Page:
NY Times: Welcome to the world of competitive typing


Well-known member
Nov 11, 2008
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per the NYT:

In the hands of Hunter Shaffer, the sentence you are reading right now would take seven or eight seconds to type. This entire article would be done in just over seven minutes, and a recent Sunday Styles print section of The New York Times would take about 86 minutes.

During a recent online competition, Mr. Shaffer and eight other competitive typists watched as numbers on the screen counted down and gave way to the word “Go.” A leaderboard showed the competitors’ progress, accuracy and words typed per minute.

It was over in about 60 seconds, but Mr. Shaffer’s performance gnawed at him. Normally he would have jockeyed for first place, but nerve problems in his left hand forced him to type one handed for a while.

Over several hours, Mr. Shaffer repeatedly finished just behind a teenager in the Philippines and a friend from Virginia, despite typing as fast 189 words per minute.

Competitive typing, which peaked in popularity in the first half of the 20th century before fizzling out, has found a new home online. A devoted community has developed around the hobby, which has become increasingly popular with teenagers and 20-somethings.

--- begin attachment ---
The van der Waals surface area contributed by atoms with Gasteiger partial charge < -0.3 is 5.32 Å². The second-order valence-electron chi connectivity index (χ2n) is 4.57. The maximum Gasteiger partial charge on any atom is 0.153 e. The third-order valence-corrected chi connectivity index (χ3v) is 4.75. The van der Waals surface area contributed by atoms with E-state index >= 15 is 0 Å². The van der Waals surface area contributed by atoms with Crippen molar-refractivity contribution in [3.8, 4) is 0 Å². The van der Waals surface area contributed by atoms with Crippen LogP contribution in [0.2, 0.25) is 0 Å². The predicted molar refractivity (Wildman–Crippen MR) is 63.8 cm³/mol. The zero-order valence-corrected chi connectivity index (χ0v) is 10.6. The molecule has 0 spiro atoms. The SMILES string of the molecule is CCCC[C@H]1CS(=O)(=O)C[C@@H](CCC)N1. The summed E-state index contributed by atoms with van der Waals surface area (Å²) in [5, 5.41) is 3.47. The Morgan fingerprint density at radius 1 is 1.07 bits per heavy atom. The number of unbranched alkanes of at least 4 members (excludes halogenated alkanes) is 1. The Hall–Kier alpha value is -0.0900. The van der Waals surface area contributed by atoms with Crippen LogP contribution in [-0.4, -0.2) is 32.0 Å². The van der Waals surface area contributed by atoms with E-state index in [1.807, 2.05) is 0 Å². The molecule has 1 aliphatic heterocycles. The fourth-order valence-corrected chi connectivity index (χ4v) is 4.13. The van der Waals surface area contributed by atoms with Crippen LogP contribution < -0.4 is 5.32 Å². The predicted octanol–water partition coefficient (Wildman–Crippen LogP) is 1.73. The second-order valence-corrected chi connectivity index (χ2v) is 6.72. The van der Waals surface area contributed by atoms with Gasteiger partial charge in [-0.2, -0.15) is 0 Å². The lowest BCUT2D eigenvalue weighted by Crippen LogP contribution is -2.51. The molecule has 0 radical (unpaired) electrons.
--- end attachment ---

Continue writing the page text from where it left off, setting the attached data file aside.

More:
There are numerous typing websites, each with a slightly different flavor. Casual typing enthusiasts often land at 10FastFingers. Monkeytype allows users to customize the words or passages they type, such as lists of more difficult words or words the user has previously mistyped. One of the most popular, TypeRacer, displays cars on a track for each racing typist. Keymash is favored by many top-tier typists for its emphasis on competition.

Though it has a low-key profile today, competitive typing once carried more cachet.

Born with a brittle bone disorder that caused hundreds of broken bones and an opiate dependence to manage the pain, Mr. Shaffer found that even when one arm was in a cast he could still type fast enough one handed to beat average typists. When able to use both hands, he excelled. His score on the 10FastFingers all-time 60-second test leaderboard — 227 words per minute — is still in the top 10.

Mr. Shaffer said his speed comes, in part, from his excellent memory. Most typing websites briefly show the words to be typed before the race starts. By memorizing them, Mr. Shaffer said he can type faster.

“I think a lot of it also has to do with the curvature of my arms,” he said. “It helped with my typing early on and still does.”

Go Gophers!!


credulous skeptic
Nov 20, 2008
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me typing:



New Orleans 2020
Jul 27, 2013
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Do the Hunter Shaffer's of the world make money doing this? I need to find a Reese's peanut butter cup eating competition somewhere! I'm confident I have world championship skills!

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